Aims and objectives. To examine parental self-efficacy experiences for users of a parenting support programme and consider the pertinence of self-efficacy theory to health visiting (public health nursing) practice.
Background. Commonly, successful parenting training programmes are underpinned by social learning principles and aim to strengthen parental self-efficacy. However, research examining programme effectiveness rarely discusses how self-efficacy outcomes are achieved.
Design. A descriptive survey was completed as the first part of a realistic evaluation study examining how a UK parenting support programme worked.
Methods. The first part of the realistic evaluation involved validating outcome measures (the Parenting Self-Agency Measure and Self-Efficacy for Parenting Tasks Index subscales) and administering a questionnaire survey. The questionnaire was completed by adults accessing a parenting support programme during a 10-month period (n = 168). Data were analysed using descriptive and inferential statistics.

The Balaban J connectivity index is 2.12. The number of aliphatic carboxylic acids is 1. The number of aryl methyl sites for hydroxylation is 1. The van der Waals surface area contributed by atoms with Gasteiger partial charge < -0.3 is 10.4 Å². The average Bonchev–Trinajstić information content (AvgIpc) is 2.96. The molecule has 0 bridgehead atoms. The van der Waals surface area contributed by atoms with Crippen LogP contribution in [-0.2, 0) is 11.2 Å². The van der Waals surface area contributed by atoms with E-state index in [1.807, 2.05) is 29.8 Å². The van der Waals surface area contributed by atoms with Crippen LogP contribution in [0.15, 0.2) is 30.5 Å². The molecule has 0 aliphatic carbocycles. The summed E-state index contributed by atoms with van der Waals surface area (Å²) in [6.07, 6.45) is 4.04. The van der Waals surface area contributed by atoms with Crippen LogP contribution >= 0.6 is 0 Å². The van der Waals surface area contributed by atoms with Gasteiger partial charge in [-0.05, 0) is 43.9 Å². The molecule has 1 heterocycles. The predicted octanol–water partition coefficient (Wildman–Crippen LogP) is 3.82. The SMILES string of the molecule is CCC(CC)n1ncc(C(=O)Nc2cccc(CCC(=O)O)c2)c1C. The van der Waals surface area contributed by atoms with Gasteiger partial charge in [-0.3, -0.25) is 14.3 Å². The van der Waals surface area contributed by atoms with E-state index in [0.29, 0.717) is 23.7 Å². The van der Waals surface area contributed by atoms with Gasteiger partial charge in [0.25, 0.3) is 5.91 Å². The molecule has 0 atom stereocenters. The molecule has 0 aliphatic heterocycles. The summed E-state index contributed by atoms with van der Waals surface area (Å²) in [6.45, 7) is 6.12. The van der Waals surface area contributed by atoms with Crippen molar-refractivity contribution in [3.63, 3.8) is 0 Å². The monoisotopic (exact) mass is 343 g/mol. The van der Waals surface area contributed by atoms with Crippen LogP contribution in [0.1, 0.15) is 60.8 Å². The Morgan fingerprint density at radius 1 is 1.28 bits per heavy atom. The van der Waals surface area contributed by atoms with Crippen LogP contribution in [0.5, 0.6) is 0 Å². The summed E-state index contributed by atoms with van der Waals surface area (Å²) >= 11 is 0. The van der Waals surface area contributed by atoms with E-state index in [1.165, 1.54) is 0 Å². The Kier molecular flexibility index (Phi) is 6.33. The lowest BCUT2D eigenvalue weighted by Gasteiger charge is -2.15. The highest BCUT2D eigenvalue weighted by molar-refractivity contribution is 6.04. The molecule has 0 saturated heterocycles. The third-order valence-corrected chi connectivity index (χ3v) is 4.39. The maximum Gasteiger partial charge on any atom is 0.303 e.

Results. Women were the main users of the programme, which included informal drop-in groups as well as more formalised health visiting services and parenting training courses. The Parenting Self-Agency Measure results indicated good general parental self-efficacy; however, the task-specific Self-Efficacy for Parenting Tasks Indexes scales suggested that parents were less self-efficacious in disciplining children. Lower self-efficacy scores correlated with high ratings for ‘feeling tired’, ‘receiving negative comments’ and ‘giving-in to a child’s demands’.
Conclusions. Study results indicate that the domain general and task-specific measures provide different, but helpful, insights into parental self-efficacy experiences. By identifying factors associated with the levels of general and task-specific parental self-efficacy, health visitors can gain a fuller appreciation of support needs.
Relevance to practice. To maximise potential through parenting support, attention should be given to addressing factors associated with poorer self-efficacy experiences, including parental tiredness. Equally, practice should be directed at developing community environments that offer exposure to positive praise and the opportunity to practice new skills without facing criticism.